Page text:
Is intelligent design theory making an inroad into secular science? One might think so, based on a book review published in the Jan. 1 issue of Nature,1 entitled, “The bits that make up the Universe.” Michael A. Nielsen reviews a new book by Hans Christian van Baeyer, Information: The New Language of Science (Weidenfeld & Nicolson: 2003). Nielsen begins,What is the Universe made of? A growing number of scientists suspect that information plays a fundamental role in answering this question. Some even go as far as to suggest that information-based concepts may eventually fuse with or replace traditional notions such as particles, fields and forces. The Universe may literally be made of information, they say, an idea neatly encapsulated in physicist John Wheeler’s slogan: “It from bit”. (Emphasis added in all quotes.)Nielsen indicates that scientists are asking some mighty big questions:The book’s most appealing feature is its focus on big questions. What is information? What role does information play in fundamental physics? Where else in science does information play a critical role? And what common themes link these areas? Von Baeyer approaches these questions from many angles, giving us a flavour of some of the most interesting answers currently being offered.Nielsen indicates that the new thinking goes beyond the information theory of Claude Shannon, who defined information only in its ability to be transmitted faithfully without regard to content. Nielsen has mostly good comments about von Baeyer’s book, calling it “an accessible and engaging overview of the emerging role of information as a fundamental building block in science.”1Michael A. Nielsen, “The bits that make up the Universe,” Jan. 1 issue of Nature 427, 16 – 17 (01 January 2004); doi:10.1038/427016b.Well, this is really interesting. The importance of such a paradigm shift after 145 years of Darwinian naturalism cannot be overemphasized. If more and more scientists are willing to ask these basic questions, and consider the role of information as a fundamental entity in the Universe, then it would appear intelligent design (ID) theory is poised to make great strides in 2004. (After all, the centrality of information is one of the key points made by ID leaders, as expressed in the film Unlocking the Mystery of Life). This book review is tantalizing, but its questions are not big enough. Most thoughtful readers who follow Nielsen’s questions will feel impelled to ask the follow-up question, Where does information come from? To say it always existed would appear tantamount to asserting the existence of God. It’s hard enough for atheists to claim matter and energy burst forth out of nothing, but to add information to that would be appear unsupportable. Secular scientists can be plagiarists when it comes to giving credit to non-evolutionists. We’ve already seen them take credit for the dam-breach theory of the origin of Grand Canyon (see 07/22/2003 headline), not crediting Dr. Walter Brown and other creation scientists who have been proposing the idea for years. Creationists have been the leaders of the concept that information is a fundamental entity of the Universe; it has been a common theme expressed by Dr. A. E. Wilder-Smith, Dr. Werner Gitt (author of In the Beginning Was Information), Dr. William Dembski and Dr. Stephen Meyer of Discovery Institute, and others. We should not let von Baeyer or Nielsen or Nature forget this. Ultimately, the credit should go clear back to the Apostle John, who stated the fundamental axiom of information theory, In the beginning was the Word*. Now wouldn’t that be a revolution, to see the Bible referenced in the footnotes of a scientific paper.*Want to know the identity of the Word? Keep reading John Chapter 1 – and for that matter, the rest of the book.(Visited 26 times, 1 visits today)FacebookTwitterPinterestSave分享0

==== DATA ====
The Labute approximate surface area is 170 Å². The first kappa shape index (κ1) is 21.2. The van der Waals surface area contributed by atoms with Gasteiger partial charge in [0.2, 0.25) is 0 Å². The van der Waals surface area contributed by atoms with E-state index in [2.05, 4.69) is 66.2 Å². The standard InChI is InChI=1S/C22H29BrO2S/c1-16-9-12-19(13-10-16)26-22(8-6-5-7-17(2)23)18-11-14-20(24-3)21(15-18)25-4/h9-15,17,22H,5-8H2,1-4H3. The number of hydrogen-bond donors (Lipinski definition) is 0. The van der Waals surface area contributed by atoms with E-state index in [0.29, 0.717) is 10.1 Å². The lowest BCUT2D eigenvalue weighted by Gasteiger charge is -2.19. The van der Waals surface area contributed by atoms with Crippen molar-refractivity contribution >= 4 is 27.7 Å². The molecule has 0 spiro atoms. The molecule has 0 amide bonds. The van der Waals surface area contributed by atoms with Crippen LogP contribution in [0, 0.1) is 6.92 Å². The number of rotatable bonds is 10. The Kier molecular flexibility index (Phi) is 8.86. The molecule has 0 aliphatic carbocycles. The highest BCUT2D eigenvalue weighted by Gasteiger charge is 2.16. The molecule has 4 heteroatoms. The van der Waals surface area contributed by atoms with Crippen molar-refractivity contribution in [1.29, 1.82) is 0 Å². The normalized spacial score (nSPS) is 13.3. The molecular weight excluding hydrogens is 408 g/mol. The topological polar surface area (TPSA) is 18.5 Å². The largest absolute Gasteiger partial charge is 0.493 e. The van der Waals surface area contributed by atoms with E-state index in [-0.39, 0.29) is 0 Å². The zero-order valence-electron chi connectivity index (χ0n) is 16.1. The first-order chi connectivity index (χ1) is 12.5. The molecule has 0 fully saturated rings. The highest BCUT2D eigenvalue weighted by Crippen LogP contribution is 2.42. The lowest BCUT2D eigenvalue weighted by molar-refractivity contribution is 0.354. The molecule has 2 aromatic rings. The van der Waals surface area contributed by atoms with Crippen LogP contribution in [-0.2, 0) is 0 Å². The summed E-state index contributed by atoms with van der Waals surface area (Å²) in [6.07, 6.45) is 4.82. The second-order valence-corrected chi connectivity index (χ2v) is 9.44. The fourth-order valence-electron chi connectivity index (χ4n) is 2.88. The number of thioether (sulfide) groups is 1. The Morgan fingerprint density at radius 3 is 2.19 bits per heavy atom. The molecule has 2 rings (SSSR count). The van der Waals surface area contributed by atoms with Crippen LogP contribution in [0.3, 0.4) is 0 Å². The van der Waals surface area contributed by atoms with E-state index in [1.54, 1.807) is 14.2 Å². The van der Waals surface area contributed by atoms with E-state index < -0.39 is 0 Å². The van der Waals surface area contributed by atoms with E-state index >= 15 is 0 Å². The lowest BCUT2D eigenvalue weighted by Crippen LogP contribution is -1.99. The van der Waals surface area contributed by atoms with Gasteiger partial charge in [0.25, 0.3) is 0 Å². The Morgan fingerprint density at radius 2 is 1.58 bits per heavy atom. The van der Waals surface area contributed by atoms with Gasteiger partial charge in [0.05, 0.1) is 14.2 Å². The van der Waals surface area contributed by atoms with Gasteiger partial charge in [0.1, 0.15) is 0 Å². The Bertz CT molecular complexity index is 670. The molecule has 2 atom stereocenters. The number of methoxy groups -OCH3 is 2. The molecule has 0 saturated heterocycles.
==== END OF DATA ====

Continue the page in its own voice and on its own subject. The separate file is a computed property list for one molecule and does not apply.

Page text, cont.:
8 March 2016South Africa has signed the host country agreement for the 17th Conference of the Parties to the Convention on International Trade in Endangered Species of Wild Fauna and Flora (CITES). The conference will be held in South Africa from 24 September to 5 October 2016.Environmental Affairs Minister Edna Molewa signed the agreement on 3 March with the secretary-general of CITES John Scanlon on the margins of an international conference on wildlife crime in The Hague, in the Netherlands. South Africa was one of the first signatories to CITES in 1975 and continues to play an active role in the enforcement of the Convention.The minister welcomes the world to South Africa for CITES CoP17:The signing coincided with the release of the official CITES CoP17 logo.The logo is an iconic image of the African white rhinoceros, according to the Department of Environmental Affairs. The rhino’s body comprises the outlines of a number of species of endangered plants and animals from the African continent, such as the pangolin, cycad, African aloe and African lion.The selection of the rhino as the dominant image reinforces South Africa’s status as home to the largest rhino populations in the world, it says. South Africa’s sterling rhino conservation track record has resulted in significant growth in rhino numbers: from approximately 50 in 1895 to approximately 18 000 today.“The choice of a rhino as the dominant image in the logo for CoP17 is also to draw attention to the challenges South Africa and other African range states face as a result of poaching,” said the minister.Frontline challengesScanlon described South Africa as a highly appropriate location for the conference, given the frontline wildlife challenges and opportunities being tackled on the continent.“Africa is home to a vast array of CITES-listed species and South Africa is globally recognised for ‘the Big Five’. CITES Parties and observers look forward to convening in South Africa for the World Wildlife Conference,” said Scanlon.At the conference, parties will collectively evaluate the progress made since 2013, and take decisions on what additional measures are needed to end illicit wildlife trafficking.They will also consider a number of proposals to bring additional species under CITES trade controls, as well as tackle issues concerning livelihoods and the review of significant trade, traceability, and the effectiveness of CITES implementation, among other things.The illicit trade in wildlife and rhino poaching will feature on the agenda of CoP17. The CITES CoP17 creates an avenue to communicate and raise awareness of the importance of species and wildlife conservation and the need to address the illegal trade in species, all the while supporting legal trade underpinned by sound sustainable utilization principles, says the department.South Africa’s biodiversityThe “magnificent logo is furthermore testament to the rich tapestry of biodiversity for which our country is known globally”, Molewa added.Isn’t this logo just too beautiful? As we look forward to the big days in Sept, the month of the Rhino. pic.twitter.com/huIC8zCYtH— Environmentza (@environmentza) March 5, 2016South Africa is the third most biodiverse country in the world after Brazil and Indonesia. Despite occupying only 2% of the world’s land surface, South Africa is home to nearly 10% of the planet’s plant species and 7% of the world’s reptile, bird and mammal species.Unpacking the logo, her department explains that the incorporation of human silhouettes emphasizes the crucial role people play in species conservation. Its colours draw inspiration from the diverse hues of the African seasons. The rhino’s heart, in the shape of the African continent, symbolises the idea that the African continent is the wellspring of life.“The [CITES] CoP17 logo released today reminds all of us of the interconnectivity between different species, and of the fragile, complex relationships between humankind and our stewardship of our natural resources. South Africa looks forward to hosting this important gathering, where we will chart the course for a new era in species conservation,” Molewa said.Source: Department of Environmental Affairs